A scientific approach should be followed to determine the cause of the condition. “After the team observes or gathers data to more precisely define the problem, they need to establish a sound cause and relationship, before deciding what needs to be changed,” Verble says. This involves identifying potential causes, narrowing to most likely causes and observing or doing Rapid Learning Experiments to find and confirm true cause. This gives huddle members a sound basis for deciding what actions need to be taken to change the situation, and what resources and approvals will be needed to effect the change.

This is a totally different approach to problem-solving than what Verble terms “a jump from an impression of a problem to a solution. It’s human nature for us to rush to a solution for a problem based on what we think we know,” he adds. “The brainstorming of ‘solutions’ in these meetings seldom gets at what’s really going on and what’s causing the problem.”

Ultimately, although the huddle or team participants come up with the problems and determine the actions needed to solve them, huddle leaders and coaches need to guide them along the disciplined PDCA problem solving path-- as opposed to the easier “fast track”-- to problem-solving, Verble believes. “Leaders and coaches have the primary role of slowing the rush to ‘fast thinking’ problem-solving through asking the right kind of questions about the right things at the right time,” he says.

Learn more with David Verble at “Coaching Problem Solving in Huddles and Team Meeting." See what you’ll learn and register.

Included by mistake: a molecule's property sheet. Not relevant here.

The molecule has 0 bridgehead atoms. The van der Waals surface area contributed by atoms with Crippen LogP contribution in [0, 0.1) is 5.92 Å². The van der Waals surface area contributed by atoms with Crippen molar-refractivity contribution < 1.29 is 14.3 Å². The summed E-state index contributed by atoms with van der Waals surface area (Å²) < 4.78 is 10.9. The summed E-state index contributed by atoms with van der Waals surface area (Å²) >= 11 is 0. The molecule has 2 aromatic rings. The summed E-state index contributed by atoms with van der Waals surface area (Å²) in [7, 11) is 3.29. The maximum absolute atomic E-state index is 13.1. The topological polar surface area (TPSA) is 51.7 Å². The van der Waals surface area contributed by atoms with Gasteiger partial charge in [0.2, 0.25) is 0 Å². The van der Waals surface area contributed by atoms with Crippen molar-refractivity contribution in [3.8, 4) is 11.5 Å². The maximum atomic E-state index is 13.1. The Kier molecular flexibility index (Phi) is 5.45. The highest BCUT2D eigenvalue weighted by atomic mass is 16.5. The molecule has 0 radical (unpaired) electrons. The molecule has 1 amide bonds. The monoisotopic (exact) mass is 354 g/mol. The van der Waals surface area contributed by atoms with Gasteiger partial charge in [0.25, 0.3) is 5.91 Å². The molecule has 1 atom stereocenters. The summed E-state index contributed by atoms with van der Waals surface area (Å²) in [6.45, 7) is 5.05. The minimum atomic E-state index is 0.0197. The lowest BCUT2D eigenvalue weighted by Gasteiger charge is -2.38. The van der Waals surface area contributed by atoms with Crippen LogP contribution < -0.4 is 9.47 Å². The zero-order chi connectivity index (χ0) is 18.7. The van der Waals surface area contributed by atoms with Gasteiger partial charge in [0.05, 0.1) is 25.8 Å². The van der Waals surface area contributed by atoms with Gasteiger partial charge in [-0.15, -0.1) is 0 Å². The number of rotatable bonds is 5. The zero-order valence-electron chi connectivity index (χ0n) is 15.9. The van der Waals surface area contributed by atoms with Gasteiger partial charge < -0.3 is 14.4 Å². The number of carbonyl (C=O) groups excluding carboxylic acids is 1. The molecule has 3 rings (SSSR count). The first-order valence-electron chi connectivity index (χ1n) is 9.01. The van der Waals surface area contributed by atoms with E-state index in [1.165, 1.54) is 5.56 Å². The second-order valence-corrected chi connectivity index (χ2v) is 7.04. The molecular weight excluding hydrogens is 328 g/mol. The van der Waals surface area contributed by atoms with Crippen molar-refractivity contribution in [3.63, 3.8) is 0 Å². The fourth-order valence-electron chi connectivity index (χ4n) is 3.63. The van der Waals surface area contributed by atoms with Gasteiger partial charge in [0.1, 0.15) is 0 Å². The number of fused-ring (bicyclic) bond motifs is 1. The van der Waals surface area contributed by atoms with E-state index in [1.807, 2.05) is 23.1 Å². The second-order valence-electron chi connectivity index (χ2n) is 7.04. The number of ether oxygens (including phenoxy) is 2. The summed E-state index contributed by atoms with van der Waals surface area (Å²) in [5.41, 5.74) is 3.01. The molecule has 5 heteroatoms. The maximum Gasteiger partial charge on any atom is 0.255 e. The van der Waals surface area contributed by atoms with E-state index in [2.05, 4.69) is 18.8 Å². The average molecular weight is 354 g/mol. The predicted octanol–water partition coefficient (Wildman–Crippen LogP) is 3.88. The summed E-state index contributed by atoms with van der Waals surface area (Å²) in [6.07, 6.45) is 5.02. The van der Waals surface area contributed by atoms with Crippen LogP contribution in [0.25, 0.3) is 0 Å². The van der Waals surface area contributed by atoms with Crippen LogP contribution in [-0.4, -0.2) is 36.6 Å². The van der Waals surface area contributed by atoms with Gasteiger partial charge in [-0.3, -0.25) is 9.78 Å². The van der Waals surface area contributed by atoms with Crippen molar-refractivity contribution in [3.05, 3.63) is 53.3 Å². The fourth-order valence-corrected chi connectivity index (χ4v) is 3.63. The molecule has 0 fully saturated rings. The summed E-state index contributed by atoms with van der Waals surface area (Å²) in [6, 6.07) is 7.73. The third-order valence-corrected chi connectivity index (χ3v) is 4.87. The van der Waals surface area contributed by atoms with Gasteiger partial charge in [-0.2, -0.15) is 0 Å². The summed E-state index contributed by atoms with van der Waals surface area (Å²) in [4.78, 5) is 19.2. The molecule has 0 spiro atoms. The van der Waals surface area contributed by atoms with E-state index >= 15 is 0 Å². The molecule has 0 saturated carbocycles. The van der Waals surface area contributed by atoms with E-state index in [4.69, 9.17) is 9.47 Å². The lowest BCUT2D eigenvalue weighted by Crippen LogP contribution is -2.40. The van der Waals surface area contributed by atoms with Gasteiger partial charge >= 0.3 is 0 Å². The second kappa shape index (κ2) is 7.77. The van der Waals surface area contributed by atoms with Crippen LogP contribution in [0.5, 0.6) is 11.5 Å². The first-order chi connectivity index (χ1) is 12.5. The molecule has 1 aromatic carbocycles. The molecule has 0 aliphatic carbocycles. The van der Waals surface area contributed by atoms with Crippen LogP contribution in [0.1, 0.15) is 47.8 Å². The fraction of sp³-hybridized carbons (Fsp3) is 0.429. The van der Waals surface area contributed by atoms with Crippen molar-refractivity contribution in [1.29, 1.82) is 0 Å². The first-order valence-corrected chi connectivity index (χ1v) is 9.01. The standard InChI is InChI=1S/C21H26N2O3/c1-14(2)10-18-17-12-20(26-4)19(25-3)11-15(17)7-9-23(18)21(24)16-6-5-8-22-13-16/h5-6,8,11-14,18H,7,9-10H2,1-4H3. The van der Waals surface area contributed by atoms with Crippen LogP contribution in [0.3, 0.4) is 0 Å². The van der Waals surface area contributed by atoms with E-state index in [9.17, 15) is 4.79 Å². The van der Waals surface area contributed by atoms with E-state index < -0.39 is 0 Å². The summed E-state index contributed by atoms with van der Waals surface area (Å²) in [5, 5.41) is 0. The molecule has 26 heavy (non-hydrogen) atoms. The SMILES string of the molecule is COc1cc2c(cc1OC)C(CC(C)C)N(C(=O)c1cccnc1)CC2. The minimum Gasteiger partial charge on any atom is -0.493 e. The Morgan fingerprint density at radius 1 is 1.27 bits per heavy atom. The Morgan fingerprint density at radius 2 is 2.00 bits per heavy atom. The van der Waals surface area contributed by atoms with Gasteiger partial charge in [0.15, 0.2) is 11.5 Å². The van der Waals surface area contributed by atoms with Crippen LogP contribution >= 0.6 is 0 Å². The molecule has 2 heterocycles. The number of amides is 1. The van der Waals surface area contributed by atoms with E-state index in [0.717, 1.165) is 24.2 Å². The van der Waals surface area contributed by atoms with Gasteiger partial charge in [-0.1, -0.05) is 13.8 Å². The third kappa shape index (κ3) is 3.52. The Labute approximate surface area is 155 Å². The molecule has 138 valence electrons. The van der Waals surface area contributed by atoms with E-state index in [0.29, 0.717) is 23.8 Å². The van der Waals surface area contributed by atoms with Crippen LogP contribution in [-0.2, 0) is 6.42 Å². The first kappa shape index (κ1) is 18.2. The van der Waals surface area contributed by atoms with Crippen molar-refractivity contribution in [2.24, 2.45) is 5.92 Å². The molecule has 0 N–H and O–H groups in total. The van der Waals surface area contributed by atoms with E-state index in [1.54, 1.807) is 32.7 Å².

The views expressed in this post do not necessarily represent the views or policies of The Lean Enterprise Institute.
Keywords:  coaching,  collaboration
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12 Comments | Post a Comment
Mark Graban September 09, 2015
2 People AGREE with this comment

Not all huddles are created the same!

I've seen some that are really engaging and are followed up with discplined PDSA and Kaizen activity.

I've seen others where people are just going through the motions (management told us to do huddles!) and staff are all staring at their shoes waiting for the huddle to be done.

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Tim Odokeychuk September 10, 2015
1 Person AGREES with this reply


I find that another needle on the barometer is the preparation levels of the team members for achieving an effective huddle.

(Respecting others' time!)

You can also easily determine a group's maturity through their statement about the situation.